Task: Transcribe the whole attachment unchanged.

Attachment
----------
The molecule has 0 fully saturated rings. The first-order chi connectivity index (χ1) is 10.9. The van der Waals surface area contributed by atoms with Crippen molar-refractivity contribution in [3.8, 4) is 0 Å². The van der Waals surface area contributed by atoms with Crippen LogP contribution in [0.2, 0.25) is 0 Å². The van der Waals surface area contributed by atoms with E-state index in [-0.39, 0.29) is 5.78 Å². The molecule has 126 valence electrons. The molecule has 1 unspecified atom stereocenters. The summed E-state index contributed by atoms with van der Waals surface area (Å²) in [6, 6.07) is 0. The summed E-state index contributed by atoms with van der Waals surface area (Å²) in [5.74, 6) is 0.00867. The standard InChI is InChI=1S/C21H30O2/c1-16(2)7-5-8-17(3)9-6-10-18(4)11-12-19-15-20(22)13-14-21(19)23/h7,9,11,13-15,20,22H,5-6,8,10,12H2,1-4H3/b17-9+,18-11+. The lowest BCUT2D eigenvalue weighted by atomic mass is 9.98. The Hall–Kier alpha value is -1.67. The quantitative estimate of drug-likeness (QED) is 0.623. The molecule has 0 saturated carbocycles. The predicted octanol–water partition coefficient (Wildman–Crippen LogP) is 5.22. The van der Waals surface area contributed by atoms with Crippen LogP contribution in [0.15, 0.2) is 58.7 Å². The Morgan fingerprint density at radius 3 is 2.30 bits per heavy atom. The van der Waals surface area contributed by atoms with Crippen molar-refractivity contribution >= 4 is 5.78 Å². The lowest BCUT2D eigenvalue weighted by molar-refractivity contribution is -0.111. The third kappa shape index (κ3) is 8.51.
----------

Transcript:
The molecule has 0 fully saturated rings. The first-order chi connectivity index (χ1) is 10.9. The van der Waals surface area contributed by atoms with Crippen molar-refractivity contribution in [3.8, 4) is 0 Å². The van der Waals surface area contributed by atoms with Crippen LogP contribution in [0.2, 0.25) is 0 Å². The van der Waals surface area contributed by atoms with E-state index in [-0.39, 0.29) is 5.78 Å². The molecule has 126 valence electrons. The molecule has 1 unspecified atom stereocenters. The summed E-state index contributed by atoms with van der Waals surface area (Å²) in [6, 6.07) is 0. The summed E-state index contributed by atoms with van der Waals surface area (Å²) in [5.74, 6) is 0.00867. The standard InChI is InChI=1S/C21H30O2/c1-16(2)7-5-8-17(3)9-6-10-18(4)11-12-19-15-20(22)13-14-21(19)23/h7,9,11,13-15,20,22H,5-6,8,10,12H2,1-4H3/b17-9+,18-11+. The lowest BCUT2D eigenvalue weighted by atomic mass is 9.98. The Hall–Kier alpha value is -1.67. The quantitative estimate of drug-likeness (QED) is 0.623. The molecule has 0 saturated carbocycles. The predicted octanol–water partition coefficient (Wildman–Crippen LogP) is 5.22. The van der Waals surface area contributed by atoms with Crippen LogP contribution in [0.15, 0.2) is 58.7 Å². The Morgan fingerprint density at radius 3 is 2.30 bits per heavy atom. The van der Waals surface area contributed by atoms with Crippen molar-refractivity contribution >= 4 is 5.78 Å². The lowest BCUT2D eigenvalue weighted by molar-refractivity contribution is -0.111. The third kappa shape index (κ3) is 8.51.